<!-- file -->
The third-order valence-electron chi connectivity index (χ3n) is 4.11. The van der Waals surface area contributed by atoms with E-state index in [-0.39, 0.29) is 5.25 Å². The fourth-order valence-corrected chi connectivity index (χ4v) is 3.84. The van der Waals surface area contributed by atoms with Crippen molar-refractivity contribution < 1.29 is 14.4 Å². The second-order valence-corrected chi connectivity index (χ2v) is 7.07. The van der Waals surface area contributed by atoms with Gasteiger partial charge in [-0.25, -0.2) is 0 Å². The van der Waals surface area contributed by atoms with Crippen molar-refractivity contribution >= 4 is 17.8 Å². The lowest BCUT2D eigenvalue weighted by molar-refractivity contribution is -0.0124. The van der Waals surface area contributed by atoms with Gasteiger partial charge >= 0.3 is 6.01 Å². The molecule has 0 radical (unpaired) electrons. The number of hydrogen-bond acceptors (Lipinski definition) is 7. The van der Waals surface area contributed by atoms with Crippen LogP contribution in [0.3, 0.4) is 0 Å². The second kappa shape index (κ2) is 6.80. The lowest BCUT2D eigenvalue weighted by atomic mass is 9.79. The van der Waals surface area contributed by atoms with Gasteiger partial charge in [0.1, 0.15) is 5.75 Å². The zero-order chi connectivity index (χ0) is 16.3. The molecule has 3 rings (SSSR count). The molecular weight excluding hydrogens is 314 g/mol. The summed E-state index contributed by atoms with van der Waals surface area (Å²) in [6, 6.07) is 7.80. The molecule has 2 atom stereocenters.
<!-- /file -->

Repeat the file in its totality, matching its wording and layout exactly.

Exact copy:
The third-order valence-electron chi connectivity index (χ3n) is 4.11. The van der Waals surface area contributed by atoms with E-state index in [-0.39, 0.29) is 5.25 Å². The fourth-order valence-corrected chi connectivity index (χ4v) is 3.84. The van der Waals surface area contributed by atoms with Crippen molar-refractivity contribution < 1.29 is 14.4 Å². The second-order valence-corrected chi connectivity index (χ2v) is 7.07. The van der Waals surface area contributed by atoms with Gasteiger partial charge in [-0.25, -0.2) is 0 Å². The van der Waals surface area contributed by atoms with Crippen molar-refractivity contribution >= 4 is 17.8 Å². The lowest BCUT2D eigenvalue weighted by molar-refractivity contribution is -0.0124. The van der Waals surface area contributed by atoms with Gasteiger partial charge >= 0.3 is 6.01 Å². The molecule has 0 radical (unpaired) electrons. The number of hydrogen-bond acceptors (Lipinski definition) is 7. The van der Waals surface area contributed by atoms with Crippen LogP contribution in [0.3, 0.4) is 0 Å². The second kappa shape index (κ2) is 6.80. The lowest BCUT2D eigenvalue weighted by atomic mass is 9.79. The van der Waals surface area contributed by atoms with Gasteiger partial charge in [0.1, 0.15) is 5.75 Å². The zero-order chi connectivity index (χ0) is 16.3. The molecule has 3 rings (SSSR count). The molecular weight excluding hydrogens is 314 g/mol. The summed E-state index contributed by atoms with van der Waals surface area (Å²) in [6, 6.07) is 7.80. The molecule has 2 atom stereocenters.